VENICE – Steven Soderberg has been threatening to retire for years now, yet the director keeps on creating films with a work ethic that makes Woody Allen look like a slacker. While they have been of varying quality, from the extraordinary Traffic to the less than fantastic Side Effects, on the basis of his latest outing, we can safely say that Soderberg should definitely keep working, at least until he reaches pensionable age. The Laundromat tells the shocking true story of Ellen Martin (Meryl Streep) who loses her husband in a boating accident and loses much more due to dodgy insurers and fraudulent deals. As Ellen sets out on a quest that makes her look like a paranoid obsessive, what she actually discovers is the shady world of shell companies, offshore assets and tax avoidance. For her story is part of the Panama Papers story.
Leading its audience through the labyrinthine world of high finance are the film’s hosts, Messrs. Ramon Fonseca (Antonio Banderas) and Jurgen Mossack (Gary Oldman). This real-life pair of lawyers offered financial services that made them the fourth-largest provider of such services in the world. That all came to an end with their arrest in 2016. Here, Soderberg turns the two men into an emcee double act, often decked out in shiny dinner jackets or shirts decorated with currency symbols, cocktails in hand and wry expressions on their faces. These lovable rogues officiate over this highly entertaining examination of the world of serious money.
Thanks to the dastardly duo, the director manages to make the complexities of economics and taxes both funny and incredibly easy to grasp, which is no small feat. Oldman and Banderas are charming company and depict the parallel trajectories that led them to head an organisation that dealt with money launderers, gangsters, sex traffickers and corrupt governments. As well as being laugh-out-loud funny, Jurgen and Ramon’s lessons also show the obvious allure of such copious amounts of cash and the ease with which consciences are assuaged when seven-figure sums are proffered.
The audience is whisked on a dizzying around-the-world trip from Europe to China via Los Angeles and Mexico as a series of extremely fine actors put in some cameos. Sharon Stone returns to Vegas, this time as an estate agent (“the realtor in all the tight dresses” tuts Ellen) and it is she who unwittingly sets the widow off on her pursuit of the money. Ben Mendelsohn is lying in a shallow grave before we’ve worked out who he is, while Matthias Schoenaerts is a money laundering scoundrel involved with Chinese government officials. David Schwimmer is Matthew Quirk, whose switch from one insurance company to another is the catalyst for Ellen’s financial predicament and subsequent search for answers. And these are just a few of the familiar faces that make an appearance.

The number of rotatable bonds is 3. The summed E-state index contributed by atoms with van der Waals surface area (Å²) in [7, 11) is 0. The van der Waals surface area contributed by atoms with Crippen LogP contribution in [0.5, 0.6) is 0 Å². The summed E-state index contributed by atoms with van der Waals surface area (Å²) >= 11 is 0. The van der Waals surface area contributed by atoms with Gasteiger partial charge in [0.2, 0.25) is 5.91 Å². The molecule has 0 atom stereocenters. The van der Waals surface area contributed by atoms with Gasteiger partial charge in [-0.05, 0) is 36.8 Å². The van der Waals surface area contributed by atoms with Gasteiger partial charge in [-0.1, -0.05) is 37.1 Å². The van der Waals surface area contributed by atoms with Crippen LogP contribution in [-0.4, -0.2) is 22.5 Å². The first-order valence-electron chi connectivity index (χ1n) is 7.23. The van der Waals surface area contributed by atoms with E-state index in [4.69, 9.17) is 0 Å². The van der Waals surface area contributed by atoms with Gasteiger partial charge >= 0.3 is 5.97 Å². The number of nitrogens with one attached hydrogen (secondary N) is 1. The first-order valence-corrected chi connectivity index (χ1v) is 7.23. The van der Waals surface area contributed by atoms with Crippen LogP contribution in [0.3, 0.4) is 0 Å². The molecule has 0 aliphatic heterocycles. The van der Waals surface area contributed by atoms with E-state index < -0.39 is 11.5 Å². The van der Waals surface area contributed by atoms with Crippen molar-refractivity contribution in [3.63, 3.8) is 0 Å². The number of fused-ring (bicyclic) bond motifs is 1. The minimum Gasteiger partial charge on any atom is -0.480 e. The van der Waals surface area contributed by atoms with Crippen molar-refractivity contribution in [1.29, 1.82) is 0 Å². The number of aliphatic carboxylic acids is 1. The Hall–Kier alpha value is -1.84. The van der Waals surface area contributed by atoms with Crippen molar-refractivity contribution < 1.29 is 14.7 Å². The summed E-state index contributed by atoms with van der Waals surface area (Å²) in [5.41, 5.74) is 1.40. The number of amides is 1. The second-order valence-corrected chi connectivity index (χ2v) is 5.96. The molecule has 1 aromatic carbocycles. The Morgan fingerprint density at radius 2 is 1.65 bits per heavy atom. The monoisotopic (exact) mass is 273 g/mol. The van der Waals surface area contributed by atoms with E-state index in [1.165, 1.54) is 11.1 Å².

While Ellen is the emotional and moral heart of the film, she is also representative of all the little guys, people like you and me. As always, Streep shines. Her small-town housewife is soft but no soft touch and there are nice inner monologues that show she is no angel. However, the film is more concerned with the bad guys: the rich men and women whose billions are untouched by any government’s tax office and who shift assets and hide fortunes with impunity. It shows the ease with which this can be done thanks to lax laws (mainly in the USA) and Soderberg is unafraid to say so. Showing here in Venice a day after Joker, this film is an excellent companion piece. Both depict a world in which the working class are constantly shafted and undermined while the rich and corrupt are let off the hook. While Joker looks like a call to arms, Soderberg’s charming film instead reminds us to be righteously indignant and to take action rather than taking up arms.
Since the Panama Papers scandal exploded in 2016, many of the countries involved have seen vast upheavals and turmoil. It’s been easy to let the story of these canny billionaires slide, yet Soderberg reminds us that they are all related. And though Soderberg doesn’t mention her, let’s not forget a journalist was killed as a result of her investigation into the scandal. At the end of the movie, once the masks have been ripped off, the audience is implored directly (and not by one of the characters) not to sit back and allow this to happen. It is an affable, funny, intelligent film with an array of outstanding performances, and it is a rallying call that we would be wise to respond to.
Here you can watch the trailer of The Laundromat: